In the High Court it was held that a Deed of Gift dated the 28th April, 1959, by which the tax-payer conveyed the property to himself and six other members of his family as tenants in common, was a valid Deed and that a subsequent Deed of Settlement relating to the same property was of no effect. The Board submits that notwithstanding this the income from the property must be deemed to be the income of the tax-payer by virtue of paragraph (1)(ii) of the Second Schedule to the Income Tax Management Act, 1961, which provides for the case where the settlor or person creating the trust “may make use directly or indirectly, by borrowing or otherwise, of any part of the income arising under the settlement or trust.” On this question we agree with the submission made on behalf of the tax-payer, that the provisions of that paragraph only apply if the instrument creating the settlement or trust expressly permits the settlor or other person to make use of the income, and that it is not enough for the Board to show that he has in fact done so. At one stage in the High Court, the Board wished to submit that the transaction should be disregarded as an artificial one within the meaning of Section 14 of the Income Tax Management Act but as this point had not been raised before the Commissioners the High Court refused to allow it to be raised on the further appeal and no evidence was called which could have justified such a finding.
However, that is not the end of the matter. The only evidence called before the High Court consisted of the Deed of Gift already mentioned and the subsequent Deed of Settlement. The fact that on executing the Deed of Gift the Tax-payer divested himself of most of his beneficial interest in the property may lay a foundation for showing that the assessments for the two years in question were excessive but is no proof of that fact in itself, and the onus of proof being on the tax-payer, we see no alternative to holding that he failed to discharge it.
The tax-payer also submitted that his chargeable income for 1961/62 did not include a sum of £500 received as director’s fees during the year 1960/61, on the ground that it was income from an employment and that since under Section 20(5) of the Income Tax Management Act the income of the year of assessment and not that of the previous year is to be the assessable Income of an individual from an employment, this payment should not have been taken into consideration In assessing his liability to tax for the year 1961/62. The Board accepts this construction of Section 20(5) of the Income Tax Management Act but points out that If the director’s fees were a new source of income during the year 1960/61 they would have formed part of his assessable Income for that year under Section 18(3) (a) of the former Income Tax Act which is the Act under which tax was payable for the year 1960/61. If this was established it might have been a good ground for Including these fees in the assessable income for 1960/61 but what the Appeal Commissioners did was to include it in the assessable income for the year 1961/62 and as the tax- payer has not had the opportunity of calling evidence on the point it would be too late for the Board to invite this Court to vary the assessment by transferring this sum from the assessable income for 1961/62 to the assessable income for 1960/61. The tax-payer’s submissions on this point must therefore be upheld.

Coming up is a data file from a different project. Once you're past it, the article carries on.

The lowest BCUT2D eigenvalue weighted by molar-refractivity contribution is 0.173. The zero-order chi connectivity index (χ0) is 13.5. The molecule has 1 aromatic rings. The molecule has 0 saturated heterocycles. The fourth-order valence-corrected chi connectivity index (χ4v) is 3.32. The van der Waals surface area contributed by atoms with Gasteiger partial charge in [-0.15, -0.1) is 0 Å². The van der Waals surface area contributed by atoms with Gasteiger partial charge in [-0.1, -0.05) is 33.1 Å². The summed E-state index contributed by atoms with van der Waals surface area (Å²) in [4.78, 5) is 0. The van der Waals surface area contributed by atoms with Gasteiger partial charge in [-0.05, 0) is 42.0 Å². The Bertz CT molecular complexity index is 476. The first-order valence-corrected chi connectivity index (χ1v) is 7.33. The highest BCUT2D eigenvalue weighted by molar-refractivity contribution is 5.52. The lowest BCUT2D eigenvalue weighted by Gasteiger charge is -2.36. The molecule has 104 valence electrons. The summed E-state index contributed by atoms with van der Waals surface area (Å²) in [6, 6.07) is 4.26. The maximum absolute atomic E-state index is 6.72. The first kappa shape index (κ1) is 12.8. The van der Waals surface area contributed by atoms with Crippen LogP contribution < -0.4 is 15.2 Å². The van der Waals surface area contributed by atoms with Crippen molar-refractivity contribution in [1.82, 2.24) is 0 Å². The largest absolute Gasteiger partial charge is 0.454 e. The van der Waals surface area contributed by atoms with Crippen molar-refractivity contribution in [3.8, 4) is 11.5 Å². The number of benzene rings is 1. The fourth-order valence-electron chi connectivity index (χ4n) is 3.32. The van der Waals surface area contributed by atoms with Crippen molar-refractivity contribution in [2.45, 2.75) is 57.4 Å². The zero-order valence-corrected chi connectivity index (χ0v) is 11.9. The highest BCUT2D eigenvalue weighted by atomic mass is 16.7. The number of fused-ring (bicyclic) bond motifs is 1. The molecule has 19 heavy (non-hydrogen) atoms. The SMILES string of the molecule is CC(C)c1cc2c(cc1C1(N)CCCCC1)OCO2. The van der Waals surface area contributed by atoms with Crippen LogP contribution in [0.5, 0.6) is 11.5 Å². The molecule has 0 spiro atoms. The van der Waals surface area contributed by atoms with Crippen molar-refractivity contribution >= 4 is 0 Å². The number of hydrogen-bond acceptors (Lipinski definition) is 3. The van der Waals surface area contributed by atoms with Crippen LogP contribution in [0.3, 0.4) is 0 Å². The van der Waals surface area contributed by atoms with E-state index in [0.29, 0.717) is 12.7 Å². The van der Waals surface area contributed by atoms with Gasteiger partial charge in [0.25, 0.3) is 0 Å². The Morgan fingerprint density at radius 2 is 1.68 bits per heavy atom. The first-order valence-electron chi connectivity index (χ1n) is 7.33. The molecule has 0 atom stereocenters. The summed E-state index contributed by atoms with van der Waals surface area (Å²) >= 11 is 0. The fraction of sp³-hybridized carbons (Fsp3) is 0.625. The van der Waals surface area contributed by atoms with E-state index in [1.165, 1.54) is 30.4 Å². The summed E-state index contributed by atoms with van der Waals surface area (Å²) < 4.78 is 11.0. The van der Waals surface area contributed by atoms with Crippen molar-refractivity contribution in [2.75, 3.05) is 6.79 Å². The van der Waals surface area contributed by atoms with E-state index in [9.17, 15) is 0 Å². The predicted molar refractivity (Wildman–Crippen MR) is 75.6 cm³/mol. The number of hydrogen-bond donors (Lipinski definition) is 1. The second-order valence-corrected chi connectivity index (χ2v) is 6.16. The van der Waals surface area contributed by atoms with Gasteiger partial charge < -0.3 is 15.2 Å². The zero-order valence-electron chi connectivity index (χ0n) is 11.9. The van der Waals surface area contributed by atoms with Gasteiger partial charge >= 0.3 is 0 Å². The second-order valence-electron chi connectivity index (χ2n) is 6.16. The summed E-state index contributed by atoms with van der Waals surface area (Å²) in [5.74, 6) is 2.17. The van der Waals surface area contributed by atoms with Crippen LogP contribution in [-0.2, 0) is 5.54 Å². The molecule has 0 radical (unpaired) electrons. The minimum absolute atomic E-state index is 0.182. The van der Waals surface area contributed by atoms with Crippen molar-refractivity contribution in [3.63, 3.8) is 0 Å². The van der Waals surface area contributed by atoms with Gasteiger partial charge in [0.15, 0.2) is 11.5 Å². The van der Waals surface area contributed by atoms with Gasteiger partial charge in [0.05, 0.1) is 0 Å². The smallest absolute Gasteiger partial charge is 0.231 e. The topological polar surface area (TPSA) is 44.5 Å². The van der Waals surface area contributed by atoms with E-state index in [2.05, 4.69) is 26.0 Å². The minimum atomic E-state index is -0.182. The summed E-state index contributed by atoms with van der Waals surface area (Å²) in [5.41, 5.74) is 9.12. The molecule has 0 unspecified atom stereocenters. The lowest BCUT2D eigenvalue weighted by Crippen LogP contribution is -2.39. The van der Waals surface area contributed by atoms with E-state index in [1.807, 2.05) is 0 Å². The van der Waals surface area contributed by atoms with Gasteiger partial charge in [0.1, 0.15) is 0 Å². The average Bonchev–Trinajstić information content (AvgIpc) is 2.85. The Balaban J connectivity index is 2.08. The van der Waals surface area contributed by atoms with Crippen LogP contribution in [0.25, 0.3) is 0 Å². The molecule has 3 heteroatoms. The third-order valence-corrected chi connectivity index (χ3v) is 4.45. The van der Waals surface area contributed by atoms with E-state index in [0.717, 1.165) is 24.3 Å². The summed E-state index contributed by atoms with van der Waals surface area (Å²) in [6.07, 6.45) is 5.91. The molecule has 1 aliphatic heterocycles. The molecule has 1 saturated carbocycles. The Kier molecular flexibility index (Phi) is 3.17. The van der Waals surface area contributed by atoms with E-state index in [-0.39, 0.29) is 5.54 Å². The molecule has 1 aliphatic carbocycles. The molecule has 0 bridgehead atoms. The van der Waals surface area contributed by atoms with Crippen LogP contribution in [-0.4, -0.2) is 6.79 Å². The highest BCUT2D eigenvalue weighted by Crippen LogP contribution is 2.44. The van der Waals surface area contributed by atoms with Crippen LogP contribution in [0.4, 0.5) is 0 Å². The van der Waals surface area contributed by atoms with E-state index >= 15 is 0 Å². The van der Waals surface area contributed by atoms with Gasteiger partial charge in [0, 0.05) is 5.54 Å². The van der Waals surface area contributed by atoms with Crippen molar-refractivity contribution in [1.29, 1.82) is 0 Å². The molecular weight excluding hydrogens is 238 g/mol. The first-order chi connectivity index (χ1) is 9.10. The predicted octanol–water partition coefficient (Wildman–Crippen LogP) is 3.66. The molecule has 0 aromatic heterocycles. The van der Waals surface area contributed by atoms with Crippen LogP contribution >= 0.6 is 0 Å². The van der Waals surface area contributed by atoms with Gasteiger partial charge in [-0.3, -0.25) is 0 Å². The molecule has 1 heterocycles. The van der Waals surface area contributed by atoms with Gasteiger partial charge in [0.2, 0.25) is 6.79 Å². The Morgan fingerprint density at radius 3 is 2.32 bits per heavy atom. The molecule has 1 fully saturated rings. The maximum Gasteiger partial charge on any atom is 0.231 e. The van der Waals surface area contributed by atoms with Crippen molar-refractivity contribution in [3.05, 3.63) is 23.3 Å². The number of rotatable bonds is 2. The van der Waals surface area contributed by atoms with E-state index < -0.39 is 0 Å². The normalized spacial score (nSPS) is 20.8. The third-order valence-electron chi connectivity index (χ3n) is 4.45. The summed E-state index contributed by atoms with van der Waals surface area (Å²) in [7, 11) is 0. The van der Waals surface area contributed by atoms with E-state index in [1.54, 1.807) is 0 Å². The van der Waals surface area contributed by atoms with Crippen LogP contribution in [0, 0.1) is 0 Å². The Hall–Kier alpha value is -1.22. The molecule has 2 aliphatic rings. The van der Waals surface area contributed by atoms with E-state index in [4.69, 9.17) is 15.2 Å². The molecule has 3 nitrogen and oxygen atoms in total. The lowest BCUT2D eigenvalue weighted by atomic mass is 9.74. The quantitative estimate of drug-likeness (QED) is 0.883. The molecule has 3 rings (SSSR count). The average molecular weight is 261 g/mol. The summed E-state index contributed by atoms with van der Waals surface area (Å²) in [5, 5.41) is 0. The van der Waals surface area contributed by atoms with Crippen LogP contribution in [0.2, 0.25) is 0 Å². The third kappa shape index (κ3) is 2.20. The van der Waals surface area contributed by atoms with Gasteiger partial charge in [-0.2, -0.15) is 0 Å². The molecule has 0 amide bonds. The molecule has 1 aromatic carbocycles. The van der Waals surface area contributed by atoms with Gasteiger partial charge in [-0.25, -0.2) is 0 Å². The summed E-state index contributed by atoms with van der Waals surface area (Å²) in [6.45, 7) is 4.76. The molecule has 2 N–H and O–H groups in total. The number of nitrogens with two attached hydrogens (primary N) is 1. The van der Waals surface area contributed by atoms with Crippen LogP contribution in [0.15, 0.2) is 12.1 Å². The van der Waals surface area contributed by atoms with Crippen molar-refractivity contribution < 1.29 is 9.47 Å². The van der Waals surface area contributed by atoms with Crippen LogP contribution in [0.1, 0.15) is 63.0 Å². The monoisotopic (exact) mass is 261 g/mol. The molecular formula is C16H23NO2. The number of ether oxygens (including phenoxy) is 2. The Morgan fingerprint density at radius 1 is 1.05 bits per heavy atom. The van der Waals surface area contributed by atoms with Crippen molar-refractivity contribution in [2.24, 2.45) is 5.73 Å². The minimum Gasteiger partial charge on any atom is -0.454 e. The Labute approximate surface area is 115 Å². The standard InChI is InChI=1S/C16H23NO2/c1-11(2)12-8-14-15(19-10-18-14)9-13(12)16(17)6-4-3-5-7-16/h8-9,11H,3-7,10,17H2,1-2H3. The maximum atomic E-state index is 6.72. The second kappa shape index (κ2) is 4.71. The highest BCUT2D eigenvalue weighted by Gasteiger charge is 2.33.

In the result the appeal of the Board is allowed and the appeal of the tax-payer is dismissed except as regards the sum of £500 included in the assessable income for 1961/62.
The judgement of the High Court is set aside and judgment will be given restoring the assessment made by the Appeal Commissioners for 1960/61 completely, and that for 1961/62 as varied by the reduction of the assessable income from £4,801 to £4,301 and of the tax payable by the appropriate figure.
Mr Balogun has pointed out that under section 59 (11) of the Companies Income Tax Act, 1961 the Board is not entitled to costs of the appeal to this Court, but he has asked for costs in the High Court.
The tax-payer was not represented when this application was made and the order of the Court is that the Board shall receive costs of proceedings in the High Court assessed at twenty guineas, with liberty to the tax-payer to apply within three weeks from the 23rd December, 1964, for this order to be varied.
Other Citation: (1964) LCN/1090(SC)